Thailand’s rice boom led to the port’s construction being funded by the World Bank, and nearly all trade passed through it for decades. But even a large expansion couldn’t keep pace with demand, and the opening of a deep-sea port southeast of the capital at Laem Chabang heralded its decline.
Those who settled there to work the docks included immigrants from Laos, Cambodia, Vietnam and what was then Burma. They formed close-knit supportive neighborhoods, according to research by the Worcester Polytechnic Institute.
Today’s campaign to erase the slum, as one transport official put it, is the latest in a cycle almost as old as the community.
Three years after land-ownership laws were written, in 1957, the port authority sought to force out the dwellings to build a market and other buildings. It succeeded in relocating over 100 households from what’s called the Lock 6 area to Lock 12. The residents then organized against the expulsions, petitioning the prime minister and physically blocking demolition of homes.
Similar efforts were pushed back in the 1970s and 1980s. In 1983, residents departed voluntarily from some land for the port to develop under a 20-year land-sharing agreement under which claims of both landowner and settlers were recognized, according to Global Perspectives on the History of Squatting.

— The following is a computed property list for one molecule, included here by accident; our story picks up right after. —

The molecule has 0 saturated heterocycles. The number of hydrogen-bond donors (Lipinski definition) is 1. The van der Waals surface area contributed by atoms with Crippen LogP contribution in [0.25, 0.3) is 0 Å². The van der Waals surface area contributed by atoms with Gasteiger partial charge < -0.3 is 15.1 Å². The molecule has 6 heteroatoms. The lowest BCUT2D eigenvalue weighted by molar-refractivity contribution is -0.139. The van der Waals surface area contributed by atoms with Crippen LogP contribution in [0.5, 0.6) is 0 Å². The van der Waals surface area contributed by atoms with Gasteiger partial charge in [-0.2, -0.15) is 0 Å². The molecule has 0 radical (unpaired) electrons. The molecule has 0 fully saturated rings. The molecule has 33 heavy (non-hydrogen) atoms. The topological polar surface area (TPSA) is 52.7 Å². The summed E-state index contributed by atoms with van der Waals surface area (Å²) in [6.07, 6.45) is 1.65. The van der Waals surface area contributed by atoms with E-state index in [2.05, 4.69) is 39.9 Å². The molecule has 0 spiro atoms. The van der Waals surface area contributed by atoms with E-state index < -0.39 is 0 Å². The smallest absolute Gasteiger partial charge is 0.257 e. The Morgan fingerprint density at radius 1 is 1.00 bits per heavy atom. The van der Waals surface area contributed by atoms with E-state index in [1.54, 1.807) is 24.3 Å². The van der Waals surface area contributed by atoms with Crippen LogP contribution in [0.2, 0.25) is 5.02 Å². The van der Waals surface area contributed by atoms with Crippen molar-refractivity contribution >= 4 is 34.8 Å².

Many living there today remember what happened when a forced relocation failed following a 1991 chemical fire that left thousands sick and homeless. Many were rehoused about 30 kilometers away in government projects. But they couldn’t find work and most eventually returned to living in Khlong Toei.
It’s easy, he said, for those who’ve never experienced such poverty to say, “Oh they’re getting free land and they’re not happy about it?” But that betrays poor understanding of the basic realities faced by the poor, community organizer Garat “Duang” Peumrab said in August.